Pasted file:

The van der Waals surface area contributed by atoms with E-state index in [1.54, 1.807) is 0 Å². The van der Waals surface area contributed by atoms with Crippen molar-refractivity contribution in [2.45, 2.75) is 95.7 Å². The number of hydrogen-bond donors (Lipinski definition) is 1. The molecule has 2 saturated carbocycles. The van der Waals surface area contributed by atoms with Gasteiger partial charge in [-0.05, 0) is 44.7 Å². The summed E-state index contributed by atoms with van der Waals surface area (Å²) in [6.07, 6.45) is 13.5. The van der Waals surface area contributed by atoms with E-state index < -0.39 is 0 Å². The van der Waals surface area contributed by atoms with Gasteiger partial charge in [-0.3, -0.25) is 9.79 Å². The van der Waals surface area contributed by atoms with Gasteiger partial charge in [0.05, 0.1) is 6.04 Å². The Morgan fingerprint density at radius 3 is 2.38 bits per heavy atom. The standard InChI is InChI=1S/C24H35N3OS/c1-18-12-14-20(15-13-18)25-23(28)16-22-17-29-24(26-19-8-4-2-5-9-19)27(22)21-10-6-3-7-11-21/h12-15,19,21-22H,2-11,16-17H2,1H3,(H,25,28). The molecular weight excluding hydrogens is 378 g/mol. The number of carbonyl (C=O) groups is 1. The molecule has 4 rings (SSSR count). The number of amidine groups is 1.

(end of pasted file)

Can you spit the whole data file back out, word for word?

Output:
The van der Waals surface area contributed by atoms with E-state index in [1.54, 1.807) is 0 Å². The van der Waals surface area contributed by atoms with Crippen molar-refractivity contribution in [2.45, 2.75) is 95.7 Å². The number of hydrogen-bond donors (Lipinski definition) is 1. The molecule has 2 saturated carbocycles. The van der Waals surface area contributed by atoms with Gasteiger partial charge in [-0.05, 0) is 44.7 Å². The summed E-state index contributed by atoms with van der Waals surface area (Å²) in [6.07, 6.45) is 13.5. The van der Waals surface area contributed by atoms with E-state index < -0.39 is 0 Å². The van der Waals surface area contributed by atoms with Gasteiger partial charge in [-0.3, -0.25) is 9.79 Å². The van der Waals surface area contributed by atoms with Gasteiger partial charge in [0.05, 0.1) is 6.04 Å². The Morgan fingerprint density at radius 3 is 2.38 bits per heavy atom. The standard InChI is InChI=1S/C24H35N3OS/c1-18-12-14-20(15-13-18)25-23(28)16-22-17-29-24(26-19-8-4-2-5-9-19)27(22)21-10-6-3-7-11-21/h12-15,19,21-22H,2-11,16-17H2,1H3,(H,25,28). The molecular weight excluding hydrogens is 378 g/mol. The number of carbonyl (C=O) groups is 1. The molecule has 4 rings (SSSR count). The number of amidine groups is 1.